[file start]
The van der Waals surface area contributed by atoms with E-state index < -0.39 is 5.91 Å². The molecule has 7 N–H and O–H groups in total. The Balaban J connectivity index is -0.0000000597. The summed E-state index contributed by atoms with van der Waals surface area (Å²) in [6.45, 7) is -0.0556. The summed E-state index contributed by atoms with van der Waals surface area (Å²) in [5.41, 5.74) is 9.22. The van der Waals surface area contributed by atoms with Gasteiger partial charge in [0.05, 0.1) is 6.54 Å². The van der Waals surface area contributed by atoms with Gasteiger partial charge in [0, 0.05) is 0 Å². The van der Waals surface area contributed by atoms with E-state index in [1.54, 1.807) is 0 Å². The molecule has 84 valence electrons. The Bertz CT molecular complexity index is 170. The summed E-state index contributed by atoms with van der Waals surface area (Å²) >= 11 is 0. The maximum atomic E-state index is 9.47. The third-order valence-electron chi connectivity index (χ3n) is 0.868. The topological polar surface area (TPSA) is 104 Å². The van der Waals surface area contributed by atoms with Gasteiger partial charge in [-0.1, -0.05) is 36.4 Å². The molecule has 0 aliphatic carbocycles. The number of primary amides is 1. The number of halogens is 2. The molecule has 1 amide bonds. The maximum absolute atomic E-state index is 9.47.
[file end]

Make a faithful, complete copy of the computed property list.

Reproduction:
The van der Waals surface area contributed by atoms with E-state index < -0.39 is 5.91 Å². The molecule has 7 N–H and O–H groups in total. The Balaban J connectivity index is -0.0000000597. The summed E-state index contributed by atoms with van der Waals surface area (Å²) in [6.45, 7) is -0.0556. The summed E-state index contributed by atoms with van der Waals surface area (Å²) in [5.41, 5.74) is 9.22. The van der Waals surface area contributed by atoms with Gasteiger partial charge in [0.05, 0.1) is 6.54 Å². The van der Waals surface area contributed by atoms with Gasteiger partial charge in [0, 0.05) is 0 Å². The van der Waals surface area contributed by atoms with E-state index in [1.54, 1.807) is 0 Å². The molecule has 84 valence electrons. The Bertz CT molecular complexity index is 170. The summed E-state index contributed by atoms with van der Waals surface area (Å²) >= 11 is 0. The maximum atomic E-state index is 9.47. The third-order valence-electron chi connectivity index (χ3n) is 0.868. The topological polar surface area (TPSA) is 104 Å². The van der Waals surface area contributed by atoms with Gasteiger partial charge in [-0.1, -0.05) is 36.4 Å². The molecule has 0 aliphatic carbocycles. The number of primary amides is 1. The number of halogens is 2. The molecule has 1 amide bonds. The maximum absolute atomic E-state index is 9.47.